In 2024, it is sometimes fascinating to believe Black people are still becoming the first in specific fields. While this speaks to a significant systemic issue that has and continues to hinder the progress of BIPOC individuals, it does not take away from the impactful work they are doing in and outside of their industry. 

Chief Justice Ketanji Brown Jackson is an example of that. But, the gravitas of her story does not begin with the U.S. Supreme Court.

Jackson was born in Washington, D.C., and later moved with her family to Florida to support her father’s law school endeavors. While in the coastal state, Forbes reports, Jackson thrived in school while her parents also made strides in their careers.

Her mom rose to become a principal at a premiere magnet school, and her father became the county school board’s attorney. This model, along with her debate and speech club experience, would be the greatest contributor to Jackson’s success and future. Post high school, Jackson was accepted into Harvard University, graduating magna cum laude in 1992.

Before enrolling in Harvard Law School, Jackson spent a short time as a reporter for Time magazine. She then began a robust legal career after graduating from the prestigious law school in 1996.

As a self-proclaimed legal vagabond, Jackson has navigated the legal sector in different ways. She clerked for two judges right out of law school, including her Supreme Court predecessor Justice Stephen Breyer, and steered from job to job between Boston, MA, and Washington, elevating her income potential with each move.

While the 53-year-old is far more settled in her career today, it is a lesson she uses to encourage those seeking a similar path.

“My professional story is truly Exhibit A of how quickly things can change and how adaptation is one of the keys to success, which you will all soon discover as graduates of this fine institution,” Brown told a group of law school graduates at Boston University in 2023. “Being a lawyer can be one of the most brilliant jobs, but take it from me: Change in the legal profession can also be a lot.”

Her diligence and preparation led Jackson to the historic moment in 2022 when she was appointed 116th Associate Justice of the U.S. Supreme Court.

Forbes estimates that Jackson’s hard work has earned her a net worth of $2 million. Although her legal career is a significant part of that fortune, she’s made other moves to increase her wealth as well.

Jackson’s Legal Career

According to Forbes, after navigating several jobs, Jackson landed a counsel position at an appellate firm in 2009. Because she opted out of the partner track to have better control over her schedule as a mother and wife, she raked in a more modest salary of $184,500.

Jackson has stayed within government roles ever since, and she has seen an increase in her net worth over time. In 2012, she was selected for a lifetime judge appointment in the D.C. district court. On the required paperwork, she reported a net worth of just under $700,000.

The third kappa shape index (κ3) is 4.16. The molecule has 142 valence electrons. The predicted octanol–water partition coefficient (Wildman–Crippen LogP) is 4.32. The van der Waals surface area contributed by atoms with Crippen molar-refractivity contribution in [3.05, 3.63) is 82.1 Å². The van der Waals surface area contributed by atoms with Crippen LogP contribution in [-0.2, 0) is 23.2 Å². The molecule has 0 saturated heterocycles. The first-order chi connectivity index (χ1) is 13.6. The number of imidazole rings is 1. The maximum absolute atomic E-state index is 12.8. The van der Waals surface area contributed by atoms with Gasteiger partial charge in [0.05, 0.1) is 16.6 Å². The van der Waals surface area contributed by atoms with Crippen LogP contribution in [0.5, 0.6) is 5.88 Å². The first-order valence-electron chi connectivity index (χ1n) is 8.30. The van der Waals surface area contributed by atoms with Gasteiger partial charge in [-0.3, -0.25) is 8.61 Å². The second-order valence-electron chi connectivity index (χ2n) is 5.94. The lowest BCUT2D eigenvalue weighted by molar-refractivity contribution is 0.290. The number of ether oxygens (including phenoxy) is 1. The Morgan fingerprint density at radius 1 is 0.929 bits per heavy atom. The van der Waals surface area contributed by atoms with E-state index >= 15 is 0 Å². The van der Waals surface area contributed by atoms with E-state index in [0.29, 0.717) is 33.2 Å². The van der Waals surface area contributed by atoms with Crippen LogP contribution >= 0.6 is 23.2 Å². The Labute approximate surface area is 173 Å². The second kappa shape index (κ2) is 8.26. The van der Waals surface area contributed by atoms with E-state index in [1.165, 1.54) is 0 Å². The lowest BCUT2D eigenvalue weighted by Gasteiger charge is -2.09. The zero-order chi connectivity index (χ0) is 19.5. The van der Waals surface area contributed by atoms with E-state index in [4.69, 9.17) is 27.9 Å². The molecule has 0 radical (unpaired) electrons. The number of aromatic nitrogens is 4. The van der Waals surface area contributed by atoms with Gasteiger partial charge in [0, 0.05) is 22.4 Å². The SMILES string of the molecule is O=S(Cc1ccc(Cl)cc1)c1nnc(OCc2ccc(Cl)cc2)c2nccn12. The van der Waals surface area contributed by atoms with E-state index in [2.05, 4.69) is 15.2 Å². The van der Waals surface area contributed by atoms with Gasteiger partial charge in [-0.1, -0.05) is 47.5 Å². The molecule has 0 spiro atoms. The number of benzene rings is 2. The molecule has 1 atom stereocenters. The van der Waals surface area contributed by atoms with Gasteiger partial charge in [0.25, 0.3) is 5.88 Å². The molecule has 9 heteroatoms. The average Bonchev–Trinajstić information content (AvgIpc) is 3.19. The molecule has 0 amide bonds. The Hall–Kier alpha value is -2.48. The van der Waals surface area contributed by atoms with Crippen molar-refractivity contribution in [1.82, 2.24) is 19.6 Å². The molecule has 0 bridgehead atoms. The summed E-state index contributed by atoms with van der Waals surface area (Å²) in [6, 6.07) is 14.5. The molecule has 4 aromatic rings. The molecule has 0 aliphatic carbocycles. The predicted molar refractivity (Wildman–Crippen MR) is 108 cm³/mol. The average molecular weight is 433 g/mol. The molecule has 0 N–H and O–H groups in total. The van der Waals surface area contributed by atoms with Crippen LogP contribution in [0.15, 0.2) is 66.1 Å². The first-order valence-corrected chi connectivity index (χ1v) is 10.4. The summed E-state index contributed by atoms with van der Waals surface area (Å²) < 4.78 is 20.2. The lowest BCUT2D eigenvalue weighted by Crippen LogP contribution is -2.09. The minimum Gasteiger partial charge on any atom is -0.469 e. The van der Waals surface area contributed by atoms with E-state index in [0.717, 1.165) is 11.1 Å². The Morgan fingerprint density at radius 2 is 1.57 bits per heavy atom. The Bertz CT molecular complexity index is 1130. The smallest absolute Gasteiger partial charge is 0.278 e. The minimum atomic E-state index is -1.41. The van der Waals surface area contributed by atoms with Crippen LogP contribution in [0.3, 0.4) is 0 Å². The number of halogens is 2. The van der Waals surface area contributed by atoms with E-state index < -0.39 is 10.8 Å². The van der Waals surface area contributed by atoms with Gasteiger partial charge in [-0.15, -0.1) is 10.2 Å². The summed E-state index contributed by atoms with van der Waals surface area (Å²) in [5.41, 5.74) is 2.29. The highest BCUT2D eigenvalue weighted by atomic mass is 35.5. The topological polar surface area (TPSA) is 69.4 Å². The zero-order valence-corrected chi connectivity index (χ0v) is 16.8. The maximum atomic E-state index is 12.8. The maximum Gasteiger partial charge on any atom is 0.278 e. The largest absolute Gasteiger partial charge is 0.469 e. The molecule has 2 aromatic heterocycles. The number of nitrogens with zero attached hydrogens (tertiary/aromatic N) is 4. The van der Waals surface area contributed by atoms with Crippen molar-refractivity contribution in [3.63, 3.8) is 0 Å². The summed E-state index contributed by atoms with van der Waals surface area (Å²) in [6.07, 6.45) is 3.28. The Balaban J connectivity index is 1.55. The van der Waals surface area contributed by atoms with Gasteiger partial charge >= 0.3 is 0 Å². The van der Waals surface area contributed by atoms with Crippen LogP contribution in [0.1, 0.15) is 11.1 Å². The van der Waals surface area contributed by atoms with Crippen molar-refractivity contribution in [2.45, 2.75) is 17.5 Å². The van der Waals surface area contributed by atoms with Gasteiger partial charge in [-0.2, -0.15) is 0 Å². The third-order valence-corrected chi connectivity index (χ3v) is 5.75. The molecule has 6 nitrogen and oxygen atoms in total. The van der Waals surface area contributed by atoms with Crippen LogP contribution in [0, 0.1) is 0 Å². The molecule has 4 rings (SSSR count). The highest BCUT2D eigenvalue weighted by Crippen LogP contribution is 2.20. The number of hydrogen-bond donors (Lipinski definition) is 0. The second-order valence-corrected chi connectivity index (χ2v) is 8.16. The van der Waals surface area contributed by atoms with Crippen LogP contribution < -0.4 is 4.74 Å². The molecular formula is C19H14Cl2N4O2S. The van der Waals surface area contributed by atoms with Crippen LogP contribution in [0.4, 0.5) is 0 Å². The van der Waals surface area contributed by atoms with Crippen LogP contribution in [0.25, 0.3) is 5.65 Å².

This overall number includes the salary earnings, investments, and retirement savings she and her husband, Patrick Jackson, have made over several years. Once her new role was confirmed, her updated working salary was $174,000 — a reduction from her previous position.

Through gradual increases, Jackson’s salary went up to $218,600 in 2021.

Real Estate Investments

Jackson and her husband purchased a Maryland home in 2002 for $650,000. They would sell that home in 2007 for $875,000 to upsize to a $1.2 million home, supporting their growing family.

The couple would move again in 2013, purchasing their current home in D.C. for just less than $1.9 million. While the house is still under a mortgage, a recent appraisal estimated the home’s value at $2.4 million.

In addition to Jackson’s primary residence in the DMV area — the District of Columbia, Maryland, and Virginia — she has a 20% stake in a West Virginia vacation home worth $400,000.

Upcoming Net Worth Increases

Forbes reported Jackson entered her tenure as a Circuit judge with a net worth of $1.7 million. Within a year of her time on the bench, when she was nominated to the Supreme Court, that number had increased to $1.8 million. Considering her investments and real estate moves since, Forbes estimated her current net worth to be $2 million.

However, People reports that number may be about to increase. Jackson’s memoir, “Lovely One,” is set to be published in September 2024.

“Mine has been an unlikely journey,” Jackson said in a statement, per the outlet. “But the path was paved by courageous women and men in whose footsteps I placed my own, road warriors like my own parents, and also luminaries in the law, whose brilliance and fortitude lit my way. This memoir marries the public record of my life with what is less known.”

Like many high-profile politicians before her, the memoir will likely be a best-seller, adding to her net worth and increasing her earning potential over time.